“Seimei handan” for Japanese baby names

Seimei handan is a Japanese fortune telling system used to determine whether a name’s written form is lucky or unlucky.

A single Japanese name can normally be written many different ways, so the idea is that seimei handan will tell you which of these written forms is the most auspicious. This process involves counting the number of strokes in each kanji character.

Though I’m not sure how widely it’s used among expectant Japanese parents, seimei handan seems pretty popular online. A number of Japanese sites offer free seimei handan readings, and there’s even a seimei handan PlayStation game.

4 thoughts on ““Seimei handan” for Japanese baby names

  1. I think it is still very, very popular. But then again I live in a small town. It is fascinating but frustrating as well. Since my son has a middle name we had to make sure all the stroke counts for all combinations were auspicious, first name plus last name; first, middle, last name; and then each name separately. Also, people who become writers, singers, actors, etc. almost always get their names changed. They go to professionals to find the best stroke count, and meaning, then if they don’t get enough success they get their name RE changed to something else.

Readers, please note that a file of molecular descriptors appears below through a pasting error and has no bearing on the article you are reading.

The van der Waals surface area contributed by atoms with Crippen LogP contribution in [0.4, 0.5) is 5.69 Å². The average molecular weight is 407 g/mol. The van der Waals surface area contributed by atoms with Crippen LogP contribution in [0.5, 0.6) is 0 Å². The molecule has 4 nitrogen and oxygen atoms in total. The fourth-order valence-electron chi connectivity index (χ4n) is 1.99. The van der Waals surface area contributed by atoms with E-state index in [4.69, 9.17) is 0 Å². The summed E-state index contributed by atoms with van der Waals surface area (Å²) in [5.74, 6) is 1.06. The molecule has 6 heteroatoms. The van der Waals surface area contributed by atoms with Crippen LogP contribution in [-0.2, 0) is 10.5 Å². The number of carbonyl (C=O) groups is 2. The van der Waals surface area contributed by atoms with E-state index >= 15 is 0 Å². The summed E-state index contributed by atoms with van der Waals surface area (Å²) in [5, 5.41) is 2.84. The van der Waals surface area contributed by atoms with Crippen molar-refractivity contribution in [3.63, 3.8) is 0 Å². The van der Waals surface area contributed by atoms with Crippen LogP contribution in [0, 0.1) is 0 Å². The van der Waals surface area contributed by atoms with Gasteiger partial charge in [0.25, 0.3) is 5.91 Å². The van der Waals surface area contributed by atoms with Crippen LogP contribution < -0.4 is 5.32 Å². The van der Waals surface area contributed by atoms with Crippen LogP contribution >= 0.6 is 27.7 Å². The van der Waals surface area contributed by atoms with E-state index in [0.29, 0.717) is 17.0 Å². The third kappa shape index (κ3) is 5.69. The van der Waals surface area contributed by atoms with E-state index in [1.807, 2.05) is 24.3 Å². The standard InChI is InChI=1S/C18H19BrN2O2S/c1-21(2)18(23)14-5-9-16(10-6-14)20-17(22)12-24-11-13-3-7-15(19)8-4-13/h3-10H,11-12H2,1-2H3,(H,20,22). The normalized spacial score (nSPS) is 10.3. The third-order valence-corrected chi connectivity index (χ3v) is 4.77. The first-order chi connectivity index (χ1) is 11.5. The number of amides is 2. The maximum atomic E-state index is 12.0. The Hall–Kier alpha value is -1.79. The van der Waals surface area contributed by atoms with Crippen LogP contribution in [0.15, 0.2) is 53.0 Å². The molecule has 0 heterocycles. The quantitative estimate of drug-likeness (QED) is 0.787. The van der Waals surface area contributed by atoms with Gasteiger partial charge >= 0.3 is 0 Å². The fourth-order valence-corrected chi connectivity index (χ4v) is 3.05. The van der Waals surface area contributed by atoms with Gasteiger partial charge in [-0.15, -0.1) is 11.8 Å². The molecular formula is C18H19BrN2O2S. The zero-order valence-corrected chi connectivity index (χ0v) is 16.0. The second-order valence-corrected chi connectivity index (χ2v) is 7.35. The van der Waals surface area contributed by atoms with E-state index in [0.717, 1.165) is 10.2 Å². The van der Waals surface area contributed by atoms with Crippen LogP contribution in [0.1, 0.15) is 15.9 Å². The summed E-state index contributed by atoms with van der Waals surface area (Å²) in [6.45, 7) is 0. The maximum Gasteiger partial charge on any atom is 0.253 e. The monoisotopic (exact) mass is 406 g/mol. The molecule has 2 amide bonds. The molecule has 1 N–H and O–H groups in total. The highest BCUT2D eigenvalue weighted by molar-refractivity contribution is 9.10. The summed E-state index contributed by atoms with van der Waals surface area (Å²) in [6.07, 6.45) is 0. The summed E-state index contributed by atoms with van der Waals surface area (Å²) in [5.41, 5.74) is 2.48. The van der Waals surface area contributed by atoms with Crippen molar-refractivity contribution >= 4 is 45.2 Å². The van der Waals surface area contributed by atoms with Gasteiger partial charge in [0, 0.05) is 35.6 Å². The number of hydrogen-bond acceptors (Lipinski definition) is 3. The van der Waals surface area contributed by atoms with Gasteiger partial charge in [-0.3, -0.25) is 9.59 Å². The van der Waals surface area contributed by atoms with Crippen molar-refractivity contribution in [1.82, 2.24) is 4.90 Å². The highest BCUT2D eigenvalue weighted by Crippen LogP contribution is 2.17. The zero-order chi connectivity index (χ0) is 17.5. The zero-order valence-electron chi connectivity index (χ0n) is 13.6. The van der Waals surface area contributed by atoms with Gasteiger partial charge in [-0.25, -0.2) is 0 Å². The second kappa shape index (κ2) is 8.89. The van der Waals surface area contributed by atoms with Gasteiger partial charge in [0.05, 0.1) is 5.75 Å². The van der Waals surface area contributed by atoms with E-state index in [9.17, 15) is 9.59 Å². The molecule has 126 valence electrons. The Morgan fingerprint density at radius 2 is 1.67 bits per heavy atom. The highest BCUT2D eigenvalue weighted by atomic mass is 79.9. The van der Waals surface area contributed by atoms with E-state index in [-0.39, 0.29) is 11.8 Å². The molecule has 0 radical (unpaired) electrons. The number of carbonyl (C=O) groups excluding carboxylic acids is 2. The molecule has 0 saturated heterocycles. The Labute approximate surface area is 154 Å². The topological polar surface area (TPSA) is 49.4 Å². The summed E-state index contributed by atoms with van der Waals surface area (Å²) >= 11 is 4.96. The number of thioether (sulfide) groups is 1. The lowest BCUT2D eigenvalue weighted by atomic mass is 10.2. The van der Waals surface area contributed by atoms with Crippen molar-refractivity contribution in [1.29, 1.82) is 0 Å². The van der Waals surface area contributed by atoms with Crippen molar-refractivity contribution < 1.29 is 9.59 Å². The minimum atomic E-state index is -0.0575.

2. Speaking of brushstrokes…

    Kiichiro Toyoda founded the Toyota company in 1937. He use a variant spelling of his surname as the company name for several reasons, but I think the most interesting has to do with brushstrokes.

    When you write Toyoda in katakana, you use ten brushstrokes. But Toyota requires only eight brushstrokes. Eight is a lucky number in Japan, so the second spelling is more auspicious.

    More from the Washington Post:

    Writing “Toyoda” in Japanese requires 10 brush strokes, explains John R. Malott, president of the Japan-America Society of Washington DC, but writing “Toyota” requires eight.

    While “8” is considered an auspicious number, “10” is not, said Malott, who visited with the company during his years as a State Department official. “Ten” consists of two strokes crossed against each other and resembles the “plus” symbol, or even a crossroads or an uncertain path. Not a good omen for a company.

    “It’s a very Japanese way of thinking,” Malott said.

    Source: Why the car company is named Toyota, not Toyoda, “‘Toyoda’ changed to ‘Toyota’ for lucky number of pen strokes and symbolic break from past,” LA Times

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